There are three types of qualitative research questions and they are as follows:

Exploratory Questions 

The type of question you ask because you want to understand a topic.

These kind of questions don’t require a preconceived notions or bias. You ask because you want to understand a topic.


Interpretative Questions 

We come up with these kind of questions because we want to learn and understand how a group of people view and interpret shared experiences.

Plus, the question focuses on how they attribute those experiences to different phenomena in life.

When you ask this kind of question, you’re mainly interested in understanding the feedback on a group’s behavior.


Predictive Questions

 Predictive questions are the kind you ask if you’re concerned about the future outcome of an event or an action.

As a researcher, you’ll use the past information to predict reaction to an event.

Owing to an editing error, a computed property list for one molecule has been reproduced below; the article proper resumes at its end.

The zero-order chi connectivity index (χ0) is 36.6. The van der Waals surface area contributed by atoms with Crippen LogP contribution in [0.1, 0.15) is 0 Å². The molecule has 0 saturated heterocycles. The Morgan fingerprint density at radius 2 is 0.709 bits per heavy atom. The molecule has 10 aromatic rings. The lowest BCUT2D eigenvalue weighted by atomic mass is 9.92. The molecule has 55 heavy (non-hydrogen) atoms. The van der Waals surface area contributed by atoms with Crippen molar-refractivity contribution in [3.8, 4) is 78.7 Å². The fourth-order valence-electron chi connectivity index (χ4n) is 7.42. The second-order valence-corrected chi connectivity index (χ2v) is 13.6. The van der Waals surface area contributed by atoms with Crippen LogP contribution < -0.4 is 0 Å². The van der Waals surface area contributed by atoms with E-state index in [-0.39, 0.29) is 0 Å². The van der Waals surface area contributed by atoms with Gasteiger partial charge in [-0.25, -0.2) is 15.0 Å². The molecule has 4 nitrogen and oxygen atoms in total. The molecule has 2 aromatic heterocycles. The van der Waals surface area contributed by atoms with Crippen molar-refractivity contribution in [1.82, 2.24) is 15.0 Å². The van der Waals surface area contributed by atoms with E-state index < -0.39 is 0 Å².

Quantitative Research Questions 

Here, researchers use empirical evidence and measurable data to give an explanation for an occurrence.

This one is common in historical, statistical, marketing and psychical research studies.

Often used to confirm or disapprove a hypothesis through comparisons, descriptions, and relationships. 

Types of Quantitative Research Questions 

Relationship-Based Questions 

Relationship based questions are the ones you ask if you want to know the effect of two or more variables on one of more groups.

From a statistics viewpoint, relationship-based questions fall in the experimental research design where we measure the cause and effect between two or more variables.

It’s different in dissertation, especially at the undergraduate and master’s level, as the questions are often based on quasi-experimental and relationship-based research design. In this case, it’s impossible to account for casual relationship between variables. There are only trends and associations. 

We start relationship-based research questions with the phrase “what is the relationship?” followed by the terms “between or amongst”. Then we list an independent and a dependent variable.


Descriptive Questions

If you want to know why, how, when, or where something occurred, then you should use descriptive questions.

This is where you use question phrases such as “what proportion?”, “how often?”, “how much?”, and “what percentage?” to quantify the variable under examination.

You’ll have to use data and stats to describe an event, a group of people or things, or a phenomenon.